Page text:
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Lecture 3

BGYB30H3 Lecture 3 Notes The Action Potential 1 Sep 17

Biological Sciences
Course Code
Ingrid L.Stefanovic

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BGYB30H3 Lecture 3 Notes
-all cells try to maintain resting potential (nerve and muscle cells)
-these cells respond to changes in membrane permeability by opening and closing ion channels
-electrodes are used to give voltage readings through a voltmeter (able to measure differences in
membrane potential between IC and EC compartments
-membrane potential difference is relative to 0
-depolarization is that membrane potential is moving towards 0
-hyperpolarization is that membrane potential is moving more negative than resting membrane
-repolarization is that membrane potential moves away from 0 to resting membrane potential
-sodium channel has inactive and active gate
-at rest, sodium active gate is closed and inactive gate is open
-depolarization involves opening active gate
-at 30mV, inactivation gate closes, in repolarization, activation gate closes
-sodium flux happens when both gates are open
-the two types of potassium channels are leak and non leak channels
-at RMP, leak channels are open and non leak are closed
-depolarization involves leak channels closed and non leak channels are opened
-hyperpolarization involves leak channels open and non-leak channels are closed
-potassium channels are slow to activate and inactivate
-sodium channels are quick to activate and inactivate
-changes in membrane potential are localized in the cell membrane while the rest of the cell is
negatively charged
-IC and EC are relatively stable
-axon hillock of the neuron is the trigger zone where action potentials occur and travel
-chemicals move up and down axon while electricity moves down axon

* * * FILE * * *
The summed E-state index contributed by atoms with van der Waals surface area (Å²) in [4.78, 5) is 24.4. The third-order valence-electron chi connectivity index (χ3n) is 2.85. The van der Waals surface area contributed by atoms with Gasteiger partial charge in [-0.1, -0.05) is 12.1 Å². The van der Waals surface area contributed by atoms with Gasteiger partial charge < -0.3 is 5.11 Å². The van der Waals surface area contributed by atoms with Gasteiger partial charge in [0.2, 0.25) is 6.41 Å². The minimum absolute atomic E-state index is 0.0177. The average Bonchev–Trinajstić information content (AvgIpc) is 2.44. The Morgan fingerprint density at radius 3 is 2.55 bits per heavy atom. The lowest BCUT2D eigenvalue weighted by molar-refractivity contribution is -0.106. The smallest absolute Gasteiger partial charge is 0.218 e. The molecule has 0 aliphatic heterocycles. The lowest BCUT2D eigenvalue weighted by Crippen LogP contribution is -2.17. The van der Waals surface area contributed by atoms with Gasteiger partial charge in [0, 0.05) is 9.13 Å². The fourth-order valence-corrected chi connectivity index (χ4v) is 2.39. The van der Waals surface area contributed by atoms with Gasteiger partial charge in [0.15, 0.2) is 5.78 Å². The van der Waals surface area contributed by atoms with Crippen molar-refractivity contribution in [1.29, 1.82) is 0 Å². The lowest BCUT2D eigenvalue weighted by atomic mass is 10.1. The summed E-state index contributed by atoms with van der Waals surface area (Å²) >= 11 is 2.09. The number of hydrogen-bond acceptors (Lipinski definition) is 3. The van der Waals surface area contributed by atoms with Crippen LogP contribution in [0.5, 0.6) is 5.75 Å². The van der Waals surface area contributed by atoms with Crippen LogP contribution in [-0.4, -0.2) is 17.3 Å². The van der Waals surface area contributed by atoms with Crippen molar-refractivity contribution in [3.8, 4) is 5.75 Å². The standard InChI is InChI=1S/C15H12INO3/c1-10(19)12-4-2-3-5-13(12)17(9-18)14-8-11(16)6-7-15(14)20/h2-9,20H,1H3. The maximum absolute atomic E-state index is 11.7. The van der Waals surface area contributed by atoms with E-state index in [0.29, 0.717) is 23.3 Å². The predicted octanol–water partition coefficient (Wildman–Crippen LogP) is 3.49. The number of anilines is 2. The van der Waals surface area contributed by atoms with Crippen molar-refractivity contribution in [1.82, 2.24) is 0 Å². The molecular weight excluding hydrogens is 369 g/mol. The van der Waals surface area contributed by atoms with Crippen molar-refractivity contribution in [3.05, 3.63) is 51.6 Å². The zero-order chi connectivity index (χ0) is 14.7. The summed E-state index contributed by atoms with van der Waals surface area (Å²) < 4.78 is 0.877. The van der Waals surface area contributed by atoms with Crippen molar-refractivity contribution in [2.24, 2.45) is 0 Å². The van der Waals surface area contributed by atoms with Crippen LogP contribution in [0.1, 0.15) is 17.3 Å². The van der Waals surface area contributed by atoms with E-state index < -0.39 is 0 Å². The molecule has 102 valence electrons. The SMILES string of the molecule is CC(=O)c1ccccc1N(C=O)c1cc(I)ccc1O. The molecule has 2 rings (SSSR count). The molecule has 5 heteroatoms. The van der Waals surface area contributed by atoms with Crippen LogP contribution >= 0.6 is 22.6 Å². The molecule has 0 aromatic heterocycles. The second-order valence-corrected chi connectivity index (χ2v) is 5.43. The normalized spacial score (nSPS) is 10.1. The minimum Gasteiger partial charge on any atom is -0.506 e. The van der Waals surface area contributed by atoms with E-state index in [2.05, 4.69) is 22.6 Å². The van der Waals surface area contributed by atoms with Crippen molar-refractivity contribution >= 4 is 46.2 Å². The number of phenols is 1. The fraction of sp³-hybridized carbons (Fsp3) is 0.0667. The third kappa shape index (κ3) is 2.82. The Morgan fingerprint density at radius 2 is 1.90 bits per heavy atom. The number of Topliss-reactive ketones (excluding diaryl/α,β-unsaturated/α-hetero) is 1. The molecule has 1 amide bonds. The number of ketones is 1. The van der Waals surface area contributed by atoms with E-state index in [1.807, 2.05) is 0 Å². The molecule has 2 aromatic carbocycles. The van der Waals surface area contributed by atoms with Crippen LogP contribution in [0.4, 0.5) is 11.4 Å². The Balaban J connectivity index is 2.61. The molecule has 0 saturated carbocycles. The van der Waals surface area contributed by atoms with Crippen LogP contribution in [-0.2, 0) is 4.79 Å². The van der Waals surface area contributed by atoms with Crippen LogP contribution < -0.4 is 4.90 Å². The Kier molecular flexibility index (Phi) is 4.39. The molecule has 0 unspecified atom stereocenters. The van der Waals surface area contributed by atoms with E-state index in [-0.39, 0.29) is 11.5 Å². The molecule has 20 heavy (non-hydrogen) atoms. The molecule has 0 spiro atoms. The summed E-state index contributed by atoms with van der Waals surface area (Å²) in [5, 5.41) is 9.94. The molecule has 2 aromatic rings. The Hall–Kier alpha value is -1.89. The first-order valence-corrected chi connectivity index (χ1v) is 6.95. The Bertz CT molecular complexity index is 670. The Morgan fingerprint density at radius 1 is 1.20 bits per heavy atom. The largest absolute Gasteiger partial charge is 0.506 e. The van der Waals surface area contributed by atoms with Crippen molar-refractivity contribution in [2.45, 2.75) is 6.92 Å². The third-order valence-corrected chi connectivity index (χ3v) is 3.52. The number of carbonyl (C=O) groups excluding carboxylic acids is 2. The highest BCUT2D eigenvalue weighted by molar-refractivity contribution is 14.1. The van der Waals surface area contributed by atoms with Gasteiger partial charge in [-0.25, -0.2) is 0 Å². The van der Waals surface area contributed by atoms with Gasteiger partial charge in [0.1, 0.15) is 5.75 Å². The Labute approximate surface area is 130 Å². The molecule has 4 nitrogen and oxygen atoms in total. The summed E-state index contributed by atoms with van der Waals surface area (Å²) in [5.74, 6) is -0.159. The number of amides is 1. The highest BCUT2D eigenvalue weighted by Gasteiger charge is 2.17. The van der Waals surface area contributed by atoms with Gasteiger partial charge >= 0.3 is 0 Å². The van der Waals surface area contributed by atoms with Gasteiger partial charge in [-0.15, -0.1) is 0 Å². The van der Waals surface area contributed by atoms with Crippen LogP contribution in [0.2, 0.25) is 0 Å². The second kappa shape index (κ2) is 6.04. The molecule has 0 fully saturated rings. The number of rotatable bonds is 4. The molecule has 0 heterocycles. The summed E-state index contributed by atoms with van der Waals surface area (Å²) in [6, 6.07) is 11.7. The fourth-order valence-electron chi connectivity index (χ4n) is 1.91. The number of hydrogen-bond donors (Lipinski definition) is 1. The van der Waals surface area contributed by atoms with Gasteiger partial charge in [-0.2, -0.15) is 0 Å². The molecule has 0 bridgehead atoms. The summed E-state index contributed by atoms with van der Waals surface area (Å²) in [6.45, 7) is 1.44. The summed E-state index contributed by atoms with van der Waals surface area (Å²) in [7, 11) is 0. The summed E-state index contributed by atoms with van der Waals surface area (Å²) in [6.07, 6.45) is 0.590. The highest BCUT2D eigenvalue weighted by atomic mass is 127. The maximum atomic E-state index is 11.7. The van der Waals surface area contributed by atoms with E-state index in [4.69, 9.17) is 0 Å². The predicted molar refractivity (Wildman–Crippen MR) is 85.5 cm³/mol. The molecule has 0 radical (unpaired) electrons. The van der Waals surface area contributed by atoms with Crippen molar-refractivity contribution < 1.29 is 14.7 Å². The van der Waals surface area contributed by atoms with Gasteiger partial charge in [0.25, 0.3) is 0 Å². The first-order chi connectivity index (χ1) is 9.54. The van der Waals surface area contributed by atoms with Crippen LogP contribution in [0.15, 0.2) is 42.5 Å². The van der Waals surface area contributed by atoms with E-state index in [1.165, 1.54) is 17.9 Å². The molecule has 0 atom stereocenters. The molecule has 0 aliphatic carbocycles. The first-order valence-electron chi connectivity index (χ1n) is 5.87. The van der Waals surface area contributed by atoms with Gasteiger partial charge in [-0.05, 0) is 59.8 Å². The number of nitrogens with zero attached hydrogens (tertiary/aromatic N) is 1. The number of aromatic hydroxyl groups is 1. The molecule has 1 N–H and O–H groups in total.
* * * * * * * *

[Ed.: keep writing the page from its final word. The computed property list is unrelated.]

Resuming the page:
-myelin sheath insulates the neuron and is comprised of glial cells
-cell body collects and integrates info
-there is either fast or slow chemical signaling
-chemical signals such as peptides are packaged by the Golgi apparatus and sent down the axon
transport quickly
-microtubules direct flow of chemical messengers in the axon
-retrograde transport moves chemical signals back up axon to be broken down by lysosomes
-anterograde transport moves chemical signals down the axon to release vesicles
-at the synaptic junction, vesicles are released by exocytosis
-amplitude of graded potentials is directly proportional to the strength of the triggering signal
-graded potentials decrease in amplitude as it moves through the cell body by local current flow
-Ál]uµ]v]Ìu}À]vP}ÁvZoo}Çv}v[}µvction potential
- (-55mV) is the threshold to generate action potentials
-strong stimulus decreases in size but will be above threshold to generate action potential
-amplitude of action potential is not directly proportional to stimulus (once at threshold is reached,
same action potential no matter strength of stimulus)
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